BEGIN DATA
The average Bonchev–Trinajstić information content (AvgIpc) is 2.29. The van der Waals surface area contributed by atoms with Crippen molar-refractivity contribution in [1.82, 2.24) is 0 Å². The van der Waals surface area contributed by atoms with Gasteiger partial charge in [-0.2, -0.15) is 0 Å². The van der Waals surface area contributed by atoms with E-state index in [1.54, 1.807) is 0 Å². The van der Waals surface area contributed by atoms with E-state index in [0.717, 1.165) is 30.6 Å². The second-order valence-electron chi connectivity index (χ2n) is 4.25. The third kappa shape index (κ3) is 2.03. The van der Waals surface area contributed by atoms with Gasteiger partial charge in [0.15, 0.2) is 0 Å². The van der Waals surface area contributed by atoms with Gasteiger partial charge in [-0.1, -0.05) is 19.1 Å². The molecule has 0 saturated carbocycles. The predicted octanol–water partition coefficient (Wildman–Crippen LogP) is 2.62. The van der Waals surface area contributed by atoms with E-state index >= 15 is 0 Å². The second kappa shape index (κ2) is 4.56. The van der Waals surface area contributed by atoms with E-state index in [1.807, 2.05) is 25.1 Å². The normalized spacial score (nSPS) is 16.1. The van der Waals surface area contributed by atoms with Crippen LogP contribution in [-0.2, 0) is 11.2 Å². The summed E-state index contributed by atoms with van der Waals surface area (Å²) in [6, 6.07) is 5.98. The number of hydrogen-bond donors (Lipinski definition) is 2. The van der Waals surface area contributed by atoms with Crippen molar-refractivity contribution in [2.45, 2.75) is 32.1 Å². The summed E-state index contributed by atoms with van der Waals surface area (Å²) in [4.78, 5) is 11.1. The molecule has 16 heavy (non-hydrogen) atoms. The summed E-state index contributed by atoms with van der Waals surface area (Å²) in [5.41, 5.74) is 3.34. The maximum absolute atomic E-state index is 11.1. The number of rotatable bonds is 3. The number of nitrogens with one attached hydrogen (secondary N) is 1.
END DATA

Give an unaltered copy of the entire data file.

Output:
The average Bonchev–Trinajstić information content (AvgIpc) is 2.29. The van der Waals surface area contributed by atoms with Crippen molar-refractivity contribution in [1.82, 2.24) is 0 Å². The van der Waals surface area contributed by atoms with Gasteiger partial charge in [-0.2, -0.15) is 0 Å². The van der Waals surface area contributed by atoms with E-state index in [1.54, 1.807) is 0 Å². The van der Waals surface area contributed by atoms with E-state index in [0.717, 1.165) is 30.6 Å². The second-order valence-electron chi connectivity index (χ2n) is 4.25. The third kappa shape index (κ3) is 2.03. The van der Waals surface area contributed by atoms with Gasteiger partial charge in [0.15, 0.2) is 0 Å². The van der Waals surface area contributed by atoms with Gasteiger partial charge in [-0.1, -0.05) is 19.1 Å². The molecule has 0 saturated carbocycles. The predicted octanol–water partition coefficient (Wildman–Crippen LogP) is 2.62. The van der Waals surface area contributed by atoms with E-state index >= 15 is 0 Å². The second kappa shape index (κ2) is 4.56. The van der Waals surface area contributed by atoms with E-state index in [1.807, 2.05) is 25.1 Å². The normalized spacial score (nSPS) is 16.1. The van der Waals surface area contributed by atoms with Crippen LogP contribution in [-0.2, 0) is 11.2 Å². The summed E-state index contributed by atoms with van der Waals surface area (Å²) in [6, 6.07) is 5.98. The number of hydrogen-bond donors (Lipinski definition) is 2. The van der Waals surface area contributed by atoms with Crippen molar-refractivity contribution in [2.45, 2.75) is 32.1 Å². The summed E-state index contributed by atoms with van der Waals surface area (Å²) in [4.78, 5) is 11.1. The molecule has 16 heavy (non-hydrogen) atoms. The summed E-state index contributed by atoms with van der Waals surface area (Å²) in [5.41, 5.74) is 3.34. The maximum absolute atomic E-state index is 11.1. The number of rotatable bonds is 3. The number of nitrogens with one attached hydrogen (secondary N) is 1.